Most current ionization techniques used in electronics production are electronic, employing corona ionization. Efficient designs, providing sufficient ion densities for fast neutralization, use the AC, steady-state DC, and pulsed DC technologies currently available. Increasing future requirements for low levels of ionizer balance require the use of sophisticated methods of monitoring and feedback control. We have already learned in disk drive production that there is a practical limit of about 3-5 volts in control of corona ionizer balance. This has produced a shift to the use of alpha or soft x-ray ionizers. Physics dictates that these ionizers produce a continuous balance of positive and negative ions without feedback and control methods. They will find increasing uses in applications requiring low levels of ionizer balance, particularly in industries shifting to automated production techniques. Maintenance of these ionizers involves the periodic replacement of their active elements and compliance with the applicable government regulations.

Measuring methods of ionization may need to be changed to better represent the range of sizes of ESD sensitive components. Static charge issues for a one-meter square of glass (flat panel display) are very different than for a GMR head, and neither is adequately represented by measurements made with a CPM. Yield analysis needs to establish requirements for ionizer balance, as well as the applicability of existing ionizer technologies (particularly AC ionizers) in handling extremely static-sensitive components.

Close attention must also be paid to turbulence generation by the ionizer. Cleanrooms use laminar airflow to prevent particle deposition on critical surfaces. The use of ionizing blowers or other ionizers placed in the airflow path means that turbulence could compromise the laminarity of the airflow. Therefore, bar ionizers, ionizing blowers or other types of ionizers must be carefully selected to minimize this effect. The cleanroom compromises between contamination control and ESD control must be well understood.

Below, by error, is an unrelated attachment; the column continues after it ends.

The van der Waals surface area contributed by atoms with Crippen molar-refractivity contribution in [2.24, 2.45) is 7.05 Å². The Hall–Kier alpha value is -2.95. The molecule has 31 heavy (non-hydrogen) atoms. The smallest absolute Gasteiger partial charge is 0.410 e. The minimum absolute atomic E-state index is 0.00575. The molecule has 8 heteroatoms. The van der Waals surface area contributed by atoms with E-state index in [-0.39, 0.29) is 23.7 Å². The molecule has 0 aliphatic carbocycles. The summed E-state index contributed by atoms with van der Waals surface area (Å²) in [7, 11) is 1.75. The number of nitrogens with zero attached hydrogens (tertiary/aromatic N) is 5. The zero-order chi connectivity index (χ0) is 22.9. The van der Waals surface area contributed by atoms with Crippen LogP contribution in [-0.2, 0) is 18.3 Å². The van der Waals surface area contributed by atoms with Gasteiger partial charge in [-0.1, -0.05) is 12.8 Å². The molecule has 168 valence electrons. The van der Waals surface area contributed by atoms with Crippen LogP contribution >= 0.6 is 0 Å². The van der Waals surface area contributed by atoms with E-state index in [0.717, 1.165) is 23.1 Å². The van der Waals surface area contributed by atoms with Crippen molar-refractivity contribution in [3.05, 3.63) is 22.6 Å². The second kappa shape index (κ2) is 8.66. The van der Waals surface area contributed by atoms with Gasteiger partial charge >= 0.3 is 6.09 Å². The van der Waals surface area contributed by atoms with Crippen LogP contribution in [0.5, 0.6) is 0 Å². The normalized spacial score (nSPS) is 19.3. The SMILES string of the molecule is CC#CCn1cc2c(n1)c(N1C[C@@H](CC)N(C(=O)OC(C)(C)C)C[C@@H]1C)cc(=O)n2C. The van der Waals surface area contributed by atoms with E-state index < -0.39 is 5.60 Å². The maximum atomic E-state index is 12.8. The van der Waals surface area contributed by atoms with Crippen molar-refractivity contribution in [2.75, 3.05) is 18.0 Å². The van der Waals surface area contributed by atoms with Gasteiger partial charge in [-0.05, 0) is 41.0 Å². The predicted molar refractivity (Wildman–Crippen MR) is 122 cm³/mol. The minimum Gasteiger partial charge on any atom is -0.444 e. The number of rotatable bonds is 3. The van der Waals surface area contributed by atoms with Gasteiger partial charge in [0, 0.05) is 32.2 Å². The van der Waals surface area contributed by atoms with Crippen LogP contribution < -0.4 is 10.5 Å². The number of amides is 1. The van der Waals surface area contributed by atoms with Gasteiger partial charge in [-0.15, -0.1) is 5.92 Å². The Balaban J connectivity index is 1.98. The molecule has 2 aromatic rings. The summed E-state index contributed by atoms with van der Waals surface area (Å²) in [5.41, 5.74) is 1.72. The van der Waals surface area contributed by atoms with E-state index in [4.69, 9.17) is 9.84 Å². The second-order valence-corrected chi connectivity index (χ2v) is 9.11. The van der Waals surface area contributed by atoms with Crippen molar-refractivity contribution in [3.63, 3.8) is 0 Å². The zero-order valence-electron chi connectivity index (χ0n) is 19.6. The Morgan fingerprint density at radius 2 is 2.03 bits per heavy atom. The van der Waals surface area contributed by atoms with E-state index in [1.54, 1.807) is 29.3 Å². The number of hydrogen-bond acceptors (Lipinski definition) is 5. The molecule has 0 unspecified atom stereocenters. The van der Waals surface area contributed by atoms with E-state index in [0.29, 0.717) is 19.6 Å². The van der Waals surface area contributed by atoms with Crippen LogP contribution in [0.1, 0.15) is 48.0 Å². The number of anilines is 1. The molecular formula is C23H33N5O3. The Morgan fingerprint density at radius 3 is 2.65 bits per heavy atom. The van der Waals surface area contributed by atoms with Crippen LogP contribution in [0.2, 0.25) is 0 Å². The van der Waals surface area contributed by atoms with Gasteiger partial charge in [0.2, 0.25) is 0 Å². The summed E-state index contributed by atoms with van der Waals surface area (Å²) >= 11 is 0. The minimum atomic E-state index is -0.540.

The following are some recommendations that will assist manufacturers of ionizer products in updating equipment specifications:

  1. Establish the “real” damage thresholds of electronic devices with a well-defined testing program, including simulation methods that reflect the ESD hazards that devices will encounter. For example, the increasing use of automation tends toward CDM and MM testing rather than HBM. Estimate how sensitive devices will be in the future.
  2. Establish ionizer neutralization time and balance specifications for standard airflow rates (both laminar and turbulent) and operating distances. Relate this information, if possible, to production yield or defect rates.


Ionization continues to be an essential element in a static control program. As with other elements in the program, control of the operating parameters will become more critical with technological change. Product design to maximize ESD damage thresholds may not be able to keep up with this rapid change, putting more dependence on ionizers and other static control methods to protect products. In all areas we are looking at rapidly approaching technology barriers. Surmounting these barriers means, “static control is not an option”. Ionizers and ESD control methods will need to keep pace with rapid technology change or they will become the barriers to future production.